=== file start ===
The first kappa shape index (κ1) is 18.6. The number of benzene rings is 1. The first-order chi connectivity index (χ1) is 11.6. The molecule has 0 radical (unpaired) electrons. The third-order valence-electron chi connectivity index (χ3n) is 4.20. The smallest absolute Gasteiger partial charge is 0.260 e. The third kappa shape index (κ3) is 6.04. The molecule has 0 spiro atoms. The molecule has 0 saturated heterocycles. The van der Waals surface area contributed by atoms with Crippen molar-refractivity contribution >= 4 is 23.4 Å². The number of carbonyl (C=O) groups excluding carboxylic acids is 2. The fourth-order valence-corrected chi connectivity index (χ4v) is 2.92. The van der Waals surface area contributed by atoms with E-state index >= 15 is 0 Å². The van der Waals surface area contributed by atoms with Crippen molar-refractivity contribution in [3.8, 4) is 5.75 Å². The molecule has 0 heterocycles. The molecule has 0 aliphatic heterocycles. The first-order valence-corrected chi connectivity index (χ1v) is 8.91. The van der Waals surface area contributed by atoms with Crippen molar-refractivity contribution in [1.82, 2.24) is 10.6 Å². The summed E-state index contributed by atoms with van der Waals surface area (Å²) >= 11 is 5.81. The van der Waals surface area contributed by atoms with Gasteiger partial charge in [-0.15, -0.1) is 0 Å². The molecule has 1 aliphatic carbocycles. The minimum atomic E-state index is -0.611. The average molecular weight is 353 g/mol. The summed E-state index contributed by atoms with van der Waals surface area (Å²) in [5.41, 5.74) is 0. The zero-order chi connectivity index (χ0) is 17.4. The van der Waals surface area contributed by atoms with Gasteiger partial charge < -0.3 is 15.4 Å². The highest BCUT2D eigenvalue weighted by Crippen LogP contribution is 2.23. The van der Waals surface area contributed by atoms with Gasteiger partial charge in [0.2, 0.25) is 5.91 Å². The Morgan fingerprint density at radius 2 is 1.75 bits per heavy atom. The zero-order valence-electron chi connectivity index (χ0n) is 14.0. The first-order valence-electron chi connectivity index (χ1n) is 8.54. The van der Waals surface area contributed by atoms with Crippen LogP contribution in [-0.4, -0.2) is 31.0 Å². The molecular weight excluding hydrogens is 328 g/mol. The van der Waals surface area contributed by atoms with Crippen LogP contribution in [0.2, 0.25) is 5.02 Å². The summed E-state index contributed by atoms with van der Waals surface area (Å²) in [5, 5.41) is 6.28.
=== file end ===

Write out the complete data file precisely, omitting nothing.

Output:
The first kappa shape index (κ1) is 18.6. The number of benzene rings is 1. The first-order chi connectivity index (χ1) is 11.6. The molecule has 0 radical (unpaired) electrons. The third-order valence-electron chi connectivity index (χ3n) is 4.20. The smallest absolute Gasteiger partial charge is 0.260 e. The third kappa shape index (κ3) is 6.04. The molecule has 0 spiro atoms. The molecule has 0 saturated heterocycles. The van der Waals surface area contributed by atoms with Crippen molar-refractivity contribution >= 4 is 23.4 Å². The number of carbonyl (C=O) groups excluding carboxylic acids is 2. The fourth-order valence-corrected chi connectivity index (χ4v) is 2.92. The van der Waals surface area contributed by atoms with E-state index >= 15 is 0 Å². The van der Waals surface area contributed by atoms with Crippen molar-refractivity contribution in [3.8, 4) is 5.75 Å². The molecule has 0 heterocycles. The molecule has 0 aliphatic heterocycles. The first-order valence-corrected chi connectivity index (χ1v) is 8.91. The van der Waals surface area contributed by atoms with Crippen molar-refractivity contribution in [1.82, 2.24) is 10.6 Å². The summed E-state index contributed by atoms with van der Waals surface area (Å²) >= 11 is 5.81. The van der Waals surface area contributed by atoms with Gasteiger partial charge in [-0.15, -0.1) is 0 Å². The molecule has 1 aliphatic carbocycles. The minimum atomic E-state index is -0.611. The average molecular weight is 353 g/mol. The summed E-state index contributed by atoms with van der Waals surface area (Å²) in [5.41, 5.74) is 0. The zero-order chi connectivity index (χ0) is 17.4. The van der Waals surface area contributed by atoms with Gasteiger partial charge < -0.3 is 15.4 Å². The highest BCUT2D eigenvalue weighted by Crippen LogP contribution is 2.23. The van der Waals surface area contributed by atoms with Gasteiger partial charge in [0.2, 0.25) is 5.91 Å². The Morgan fingerprint density at radius 2 is 1.75 bits per heavy atom. The zero-order valence-electron chi connectivity index (χ0n) is 14.0. The first-order valence-electron chi connectivity index (χ1n) is 8.54. The van der Waals surface area contributed by atoms with Crippen LogP contribution in [-0.4, -0.2) is 31.0 Å². The molecular weight excluding hydrogens is 328 g/mol. The van der Waals surface area contributed by atoms with Crippen LogP contribution in [0.2, 0.25) is 5.02 Å². The summed E-state index contributed by atoms with van der Waals surface area (Å²) in [5, 5.41) is 6.28.